Several studies indicate that the clinical manifestations of caustic ingestion injuries are poor predictors of the severity of injuries. The relationship between symptoms or the presence or absence of oral burns with the presence of esophageal or gastric injuries is not strong.14–16 If two of the three symptoms of vomiting, drooling, or stridor are present, the likelihood of gastrointestinal burns is high. Of the three, vomiting is the most powerful predictor of esophageal injury.15
The most significant long-term complications of caustic ingestions are stricture formation and esophageal carcinoma. The majority of esophageal and gastric strictures occur 2 weeks to 2 months from the time of initial exposure. The risk increases (15–90%) with more severe burns.11,16 Symptoms of stricture formation range from dysphagia and food impaction to gastric outlet obstruction with vomiting.
Long-term survivors of moderate and severe esophageal caustic injuries have a 1000-fold increased risk of esophageal carcinoma. Patients require lifelong surveillance because the latent period between caustic exposure and the development of cancer may be as long as 50 years.3
EVALUATION AND MANAGEMENT
The patient typically presents with a history of ingestion. If the container is available, the label, by regulation, will indicate if the product is a corrosive by warning text and by the presence of a hazardous product symbol. If the container is not available, attempts should be made for telephone identification either by reading the label or by sending a photograph by email. The poison control center can assist with identifying the ingredients of a brand name product or chemical compound and with its potential for corrosive effect. The universal number in the United States is 1-800-222-1222.
Evaluation of the patient for airway compromise and signs of esophageal or gastric perforation is the initial priority. Oropharyngeal and laryngeal edema may develop rapidly. Patients with stridor, dyspnea, or dysphonia should be intubated under direct visualization; severe edema precluding oral intubation may require a surgical airway. Blind nasotracheal intubation is contraindicated. Immediate surgical consultation is indicated if there are signs of perforation: peritonitis, worsening chest and abdominal pain, or the presence of free air. In these critically ill patients, chest and abdominal x-rays should be obtained to assess for mediastinal or peritoneal free air indicative of perforation. Fluid resuscitation should be initiated, and pain control should be provided. The patient should be carefully examined for ocular or dermal exposure and receive copious irrigation if detected.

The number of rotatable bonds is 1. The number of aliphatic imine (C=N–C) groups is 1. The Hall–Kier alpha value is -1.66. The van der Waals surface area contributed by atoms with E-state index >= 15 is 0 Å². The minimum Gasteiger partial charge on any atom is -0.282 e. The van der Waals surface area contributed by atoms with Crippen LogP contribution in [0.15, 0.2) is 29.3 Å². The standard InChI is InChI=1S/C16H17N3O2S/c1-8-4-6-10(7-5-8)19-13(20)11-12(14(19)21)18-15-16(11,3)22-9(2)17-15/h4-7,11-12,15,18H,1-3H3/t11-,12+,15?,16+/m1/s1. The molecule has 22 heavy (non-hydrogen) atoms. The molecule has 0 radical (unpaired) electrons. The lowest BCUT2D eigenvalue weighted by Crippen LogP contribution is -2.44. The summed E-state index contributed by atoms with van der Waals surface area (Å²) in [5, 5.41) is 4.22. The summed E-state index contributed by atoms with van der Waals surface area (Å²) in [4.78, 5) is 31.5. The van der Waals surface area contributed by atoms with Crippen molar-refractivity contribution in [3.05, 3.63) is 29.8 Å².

Patients without immediate airway issues should be observed for excessive crying, vomiting, drooling, or refusal to eat or drink, all of which may indicate a significant injury. The oral cavity should be evaluated for evidence of intraoral burns. The chest should be visualized for retractions and auscultated for wheezes or rhonchi indicating aspiration. The abdomen should be examined for distention, tenderness, or rigidity, which suggests the possibility of gastrointestinal tract perforation. All symptomatic patients should remain NPO. Diluents and buffers are not recommended because they may result in emesis and further injury of the esophagus.
Gut decontamination procedures, such as the administration of activated charcoal, syrup of ipecac, and gastric lavage, are contraindicated. Activated charcoal poorly absorbs caustics, may increase the risk of emesis, and will obscure endoscopic visualization.
Following evaluation and stabilization of the patient, the clinician must determine the need for upper gastrointestinal endoscopy. Endoscopy helps determine the extent of injury and the potential for complications.17
Patients who present without symptoms and are able to drink fluids without discomfort can be assumed to have no significant injury.16 They may be discharged from the emergency department after a 2–4-hour period of observation and a successful trial of oral fluids. Symptomatic patients require admission to hospital for investigation and management.
Historically, corticosteroids were routinely used with the intent of preventing stricture formation. However, prospective studies and literature review demonstrate no benefit.16,18–21
CORROSIVE EYE INJURIES
Corrosive eye injuries can have devastating consequences, including blindness. The alkaline by-products of sodium azide released in automobile air bags can cause ophthalmic injury. The cornerstone of management of ophthalmologic exposure is immediate irrigation of the eye for a minimum of 15–20 minutes with 0.9% saline, lactated Ringer’s solution, or tap water. Irrigation is intended to dilute and remove the corrosive, remove any foreign bodies, and normalize the pH. Delays of just a few minutes can affect outcome dramatically. After exposure to acids or alkalis, normalization of the conjunctival pH is often suggested as a useful end point. Full extent of injury may not be evident for 48–72 hours. Ophthalmologist evaluation is recommended for all corrosive eye injuries.